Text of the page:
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Merging African countries and discrepancy between births and household file [message #6957] Thu, 06 August 2015 14:06 Go to next message
nholla is currently offline  nholla
Messages: 13
Registered: May 2015
Hello DHS, I had two questions that I could use your help on!

I'm trying to create an overarching analytic file across all sub-Saharan African countries for 3 different years using the birth, household member, and women's files. Is there a recommended approach to doing this/are there any potential roadblocks that I should be aware of? This is what I had planned on doing (I'm using stata):

1. Merge different file types for a particular country for a particular year.
2. Append all pertinent years of interest for a specific country.
3. Append all countries together.

I'm trying to merge each child in the births file to the household member file, using the "child line number in household" variable as a reference. However, I see that there are some children that are "not listed in household." Why are not all of the births not accounted for in the household? I initially thought this might mean the child passed away, but these are recorded missing. In Ghana 2008, for example, this occurs around 3000 times.

Thanks for your help!
Re: Merging African countries and discrepancy between births and household file [message #8113 is a reply to message #6957] Tue, 25 August 2015 08:25 Go to previous message
Bridgette-DHS is currently offline  Bridgette-DHS
Messages: 1770
Registered: February 2013
Senior Member
Following is a response from Senior DHS Stata Specialist, Tom Pullum:

The BR file for Ghana 2008 has one record for each live birth in the birth histories. They are "children" in the sense that everyone in the world is a child, i.e. had parents. If you go to this file and enter "tab b2" you will see that the birth year is as early as 1972. That is, the oldest "child" was 36 years old at the time of the survey. If you enter "tab b16,m" you see that of the 11,888 children in this file, 1413 have died (b16=.) and 2914 are not in the household (b16=0). If you do "tab b2 if b16==0" you get the year of birth of children who are not in the same household as the mother. Some of the children are young, because in much of sub-Saharan Africa there is a lot of fostering, but about half are over age 17.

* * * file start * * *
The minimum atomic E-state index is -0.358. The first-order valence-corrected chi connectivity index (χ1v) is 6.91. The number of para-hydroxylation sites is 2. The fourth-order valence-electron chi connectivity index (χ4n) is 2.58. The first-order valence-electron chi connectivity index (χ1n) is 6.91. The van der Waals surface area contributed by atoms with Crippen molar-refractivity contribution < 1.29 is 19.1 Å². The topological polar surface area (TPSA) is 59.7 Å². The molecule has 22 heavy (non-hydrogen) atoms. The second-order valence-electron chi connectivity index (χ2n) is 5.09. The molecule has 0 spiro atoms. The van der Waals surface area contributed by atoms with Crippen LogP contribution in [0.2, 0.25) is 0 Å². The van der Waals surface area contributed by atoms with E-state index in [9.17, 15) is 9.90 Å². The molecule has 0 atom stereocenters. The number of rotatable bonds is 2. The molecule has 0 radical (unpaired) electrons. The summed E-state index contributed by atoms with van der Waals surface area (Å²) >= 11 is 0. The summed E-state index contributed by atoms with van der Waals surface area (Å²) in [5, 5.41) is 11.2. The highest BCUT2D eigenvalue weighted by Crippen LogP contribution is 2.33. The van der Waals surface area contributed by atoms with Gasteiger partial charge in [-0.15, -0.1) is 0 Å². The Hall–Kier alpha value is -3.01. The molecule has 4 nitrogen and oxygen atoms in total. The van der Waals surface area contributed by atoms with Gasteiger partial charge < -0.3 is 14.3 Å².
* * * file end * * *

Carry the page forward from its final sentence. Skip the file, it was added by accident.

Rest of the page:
If you want to merge the PR, IR, and BR files, as you say, then you will not want to--or be able to--include cases in the BR file with b16=. or b16=0. Older BR files do not include b16 at all, and unfortunately if it's missing there is no reliable substitute for it.

I recommend that you reduce to the variables you want before doing the merges. You will probably want to drop the b variables from the IR file, for example.

Note that the v variables in the BR file are actually from the mother's record. They describe the mother, not the child.

You should add a unique identifier for each survey. Do not rely on v000 or hv000.

Age in the PR file (hv105) will be superseded by age in the IR and BR files. Weight in the PR file (hv008) will be superseded by weight in the IR and BR files.

To match most DHS numbers, reduce the PR file to de facto residents (hv103=1).

If you combine the surveys for a single country, to study trends, you will be able to do several analyses that you cannot (easily) do with separate files. For example, you can easily test for changes over time, graph trends, etc. However, I don't think much is gained by combining countries into a single file, compared with looping through countries in your program. What you will find you are doing with a combined file, I suspect, is mostly analyzing one country at a time, which you could have done with a loop.

What I often do when working with many countries is to process one country at a time, save a collapsed summary file for that country, and append the summary files for the integrated analysis.
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